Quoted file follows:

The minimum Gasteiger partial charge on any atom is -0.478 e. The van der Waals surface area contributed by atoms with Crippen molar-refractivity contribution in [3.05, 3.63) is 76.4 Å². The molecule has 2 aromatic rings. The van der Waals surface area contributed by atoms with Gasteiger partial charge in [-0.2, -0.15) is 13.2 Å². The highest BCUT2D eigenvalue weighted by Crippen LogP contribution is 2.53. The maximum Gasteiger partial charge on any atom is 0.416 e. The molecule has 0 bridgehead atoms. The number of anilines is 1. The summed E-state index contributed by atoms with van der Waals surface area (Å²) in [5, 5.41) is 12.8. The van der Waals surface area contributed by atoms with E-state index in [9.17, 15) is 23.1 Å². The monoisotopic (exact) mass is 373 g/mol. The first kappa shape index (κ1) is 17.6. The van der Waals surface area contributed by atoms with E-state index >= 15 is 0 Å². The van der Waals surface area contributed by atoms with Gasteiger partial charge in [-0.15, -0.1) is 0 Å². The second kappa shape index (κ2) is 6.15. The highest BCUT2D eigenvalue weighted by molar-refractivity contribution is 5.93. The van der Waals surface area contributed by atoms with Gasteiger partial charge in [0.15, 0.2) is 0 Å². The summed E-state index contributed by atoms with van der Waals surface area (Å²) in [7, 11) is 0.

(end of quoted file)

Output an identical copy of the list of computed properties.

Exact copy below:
The minimum Gasteiger partial charge on any atom is -0.478 e. The van der Waals surface area contributed by atoms with Crippen molar-refractivity contribution in [3.05, 3.63) is 76.4 Å². The molecule has 2 aromatic rings. The van der Waals surface area contributed by atoms with Gasteiger partial charge in [-0.2, -0.15) is 13.2 Å². The highest BCUT2D eigenvalue weighted by Crippen LogP contribution is 2.53. The maximum Gasteiger partial charge on any atom is 0.416 e. The molecule has 0 bridgehead atoms. The number of anilines is 1. The summed E-state index contributed by atoms with van der Waals surface area (Å²) in [5, 5.41) is 12.8. The van der Waals surface area contributed by atoms with E-state index in [9.17, 15) is 23.1 Å². The monoisotopic (exact) mass is 373 g/mol. The first kappa shape index (κ1) is 17.6. The van der Waals surface area contributed by atoms with E-state index >= 15 is 0 Å². The van der Waals surface area contributed by atoms with Gasteiger partial charge in [-0.15, -0.1) is 0 Å². The second kappa shape index (κ2) is 6.15. The highest BCUT2D eigenvalue weighted by molar-refractivity contribution is 5.93. The van der Waals surface area contributed by atoms with Gasteiger partial charge in [0.15, 0.2) is 0 Å². The summed E-state index contributed by atoms with van der Waals surface area (Å²) in [7, 11) is 0.